Army ants returning from a raid use their own bodies to fill potholes so that their fellows can maintain a forced march.
Every commuter knows that hitting a pothole or slowing down to avoid others can make a driver cry uncle. But ants have a remarkable solution to their own pothole problems, according to researchers at the University of Bristol in England. And you can forget shovels or asphalt. As vast columns of army ants head back to the nest after raids, some workers who mark the trail plug tiny potholes with their own bodies. The ants straddle the potholes, creating a living bridge. If it’s a particularly big hole, groups of ants link together to form a highway over the rough spot.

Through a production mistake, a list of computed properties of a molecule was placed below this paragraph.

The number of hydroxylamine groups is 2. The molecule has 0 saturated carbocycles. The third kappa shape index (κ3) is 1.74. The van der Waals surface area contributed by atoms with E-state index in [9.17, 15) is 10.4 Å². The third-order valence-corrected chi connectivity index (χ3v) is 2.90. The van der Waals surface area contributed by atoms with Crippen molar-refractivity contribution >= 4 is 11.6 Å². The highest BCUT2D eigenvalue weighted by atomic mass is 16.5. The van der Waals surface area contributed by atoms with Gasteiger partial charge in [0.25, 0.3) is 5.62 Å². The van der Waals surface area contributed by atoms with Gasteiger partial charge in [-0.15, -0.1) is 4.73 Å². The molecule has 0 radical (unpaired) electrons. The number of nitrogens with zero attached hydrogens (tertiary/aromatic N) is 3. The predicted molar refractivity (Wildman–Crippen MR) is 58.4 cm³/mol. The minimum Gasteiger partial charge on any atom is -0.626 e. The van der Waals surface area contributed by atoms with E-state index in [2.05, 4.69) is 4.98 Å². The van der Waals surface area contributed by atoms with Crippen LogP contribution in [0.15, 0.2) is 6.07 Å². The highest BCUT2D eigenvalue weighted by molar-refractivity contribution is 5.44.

Bigger ants carrying prey use the smoother surface to reach maximum speed, thus getting back to the nest as soon as possible to feed hungry youngsters. After the valuable cargo has passed, the other ants climb out of the potholes and head home too. And since army ant raids can contain up to 200,000 individuals, the speedy repair service by ants who are willing to get stepped on benefits the colony as a whole. Now if the researchers can only figure out why cab drivers also seem to seek out potholes, but only so they can hit them as hard as possible.